Divide And Rule: Trump’s Strategy In Europe – OpEd


By Andrew Hammond*

US President Donald Trump and his deputy Mike Pence had both intended to be in Europe this week in a rare double header, underlining that while this administration is deeply skeptical about EU supranationalism and Brussels, it recognizes US interests in the continent, both east and west.

Until Hurricane Dorian intervened, Trump had planned to be in Poland for the 80th anniversary of the Nazi invasion that began the Second World War.  Pence will now take his place, and also travels to the UK and Ireland. Top of the agenda in Britain will be reassuring London of post-Brexit trade ties with Washington, and in Ireland (where the vice president’s grandfather was born) stressing US commitment to the Irish peace process two decades after the Good Friday agreement.  

While Trump and Pence both value US ties with most European countries, the president in particular is deeply skeptical of the EU as an institution. While he has concerns with low levels of defense spending, the economic front and Europe’s large goods surplus with the US is the main source of his frustration. Washington may impose new tariffs this year on European car imports.  

The president’s disdain for the EU goes significantly beyond that of any his predecessors. Last year he declared: “I think the EU is a foe, what they do to us in trade.” While some dismissed this remark as just another spur-of-the-moment presidential outburst, Anthony Gardner, US Ambassador to the EU under Barack Obama, has warned Europe to wake-up: “The US wants to break up the EU,” he said.

The contrast could not be starker between Trump, with his calls for more “Brexits” from the EU, and US policy at the start of the European integration process. Embodied in John F. Kennedy’s 1962 Atlantic Partnership speech, the core US view then was that a united Europe would make wars in the continent less likely; create a stronger partner for the US in meeting the challenges posed by the Soviet Union; and offer a more vibrant market for building transatlantic prosperity.

US attitudes gradually became more ambivalent as integration deepened, particularly in recent Republican administrations. In the economic arena, for instance, the drive toward the European single market led to concerns that this could evolve into a “Fortress Europe.”  Similarly, European monetary union prompted worries about the dilution of US primacy in the financial sector and macroeconomic policy. Moreover, in competition policy, the increasing assertiveness of the European Commission has periodically raised US concerns about EU overreach.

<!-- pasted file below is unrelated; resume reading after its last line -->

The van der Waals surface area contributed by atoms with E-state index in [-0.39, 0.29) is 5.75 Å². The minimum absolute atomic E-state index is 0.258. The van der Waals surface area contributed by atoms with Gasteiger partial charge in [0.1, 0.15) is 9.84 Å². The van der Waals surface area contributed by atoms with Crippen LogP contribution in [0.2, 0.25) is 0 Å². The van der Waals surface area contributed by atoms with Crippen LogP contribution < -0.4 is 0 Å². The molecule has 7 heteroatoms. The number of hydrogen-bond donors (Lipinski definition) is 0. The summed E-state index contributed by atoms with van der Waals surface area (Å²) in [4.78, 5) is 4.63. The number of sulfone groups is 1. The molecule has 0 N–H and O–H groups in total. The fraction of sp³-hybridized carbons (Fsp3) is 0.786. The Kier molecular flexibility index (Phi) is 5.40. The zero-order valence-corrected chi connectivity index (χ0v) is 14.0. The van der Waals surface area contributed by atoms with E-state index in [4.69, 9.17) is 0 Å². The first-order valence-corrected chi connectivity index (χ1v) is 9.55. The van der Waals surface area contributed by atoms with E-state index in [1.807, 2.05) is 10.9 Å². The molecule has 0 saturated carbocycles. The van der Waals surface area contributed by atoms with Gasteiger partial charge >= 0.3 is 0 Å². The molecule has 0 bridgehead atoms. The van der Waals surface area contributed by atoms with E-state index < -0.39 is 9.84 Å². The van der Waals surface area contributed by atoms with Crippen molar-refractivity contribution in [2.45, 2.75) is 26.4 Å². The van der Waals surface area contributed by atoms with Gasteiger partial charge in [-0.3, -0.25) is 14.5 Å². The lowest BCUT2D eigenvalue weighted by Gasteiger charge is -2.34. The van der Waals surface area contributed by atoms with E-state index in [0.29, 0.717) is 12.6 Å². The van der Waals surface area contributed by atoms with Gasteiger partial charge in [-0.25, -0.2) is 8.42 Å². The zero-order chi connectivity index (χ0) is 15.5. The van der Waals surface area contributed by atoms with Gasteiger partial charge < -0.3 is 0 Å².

Before Trump, the George W. Bush administration came closest to questioning the value of European integration. Amid the controversy over the Iraq war, Washington queried the benefits of EU collaboration in security and defense.  On the eve of the NATO defense review in 2003, US Defense Secretary Donald Rumsfeld even drew a distinction between “old” and “new” Europe, with the latter perceived as more favorable to US interests.  

However, while the Bush team eventually recognized the need to draw back from this approach, Trump may not be willing to do the same, and has indeed raised the rhetoric several notches. In so doing, part of his approach is an attempt to prise apart Germany and France, the traditional two motors of EU integration.

Trump’s relationship with Angela Merkel appears exceptionally poor and US-German relations are among those in Europe that have gone into the deep freeze since 2017. It is not just the dissonant mood music between the two leaders, but also the president’s denunciation of Germany because of its significant trade surplus with the US, and low defense spending.

Trump has warmer relations with Emmanuel Macron, as shown at the G7 summit. Trump advised Macron last year that France would be better to quit the EU and obtain a better trade deal with Washington than the US is willing to offer the EU. This remarkable suggestion has no chance of succeeding, and underlines Trump’s poor reading of European politics.

While the White House’s attempt to split Germany and France will not succeed, it underlines how US ambivalence about European integration has reached its apotheosis under Trump. While he clearly values relations with some European countries, he is the first US president who appears to want to not just weaken, but also splinter, the European alliance.

  • Andrew Hammond is an Associate at LSE IDEAS at the London School of Economics

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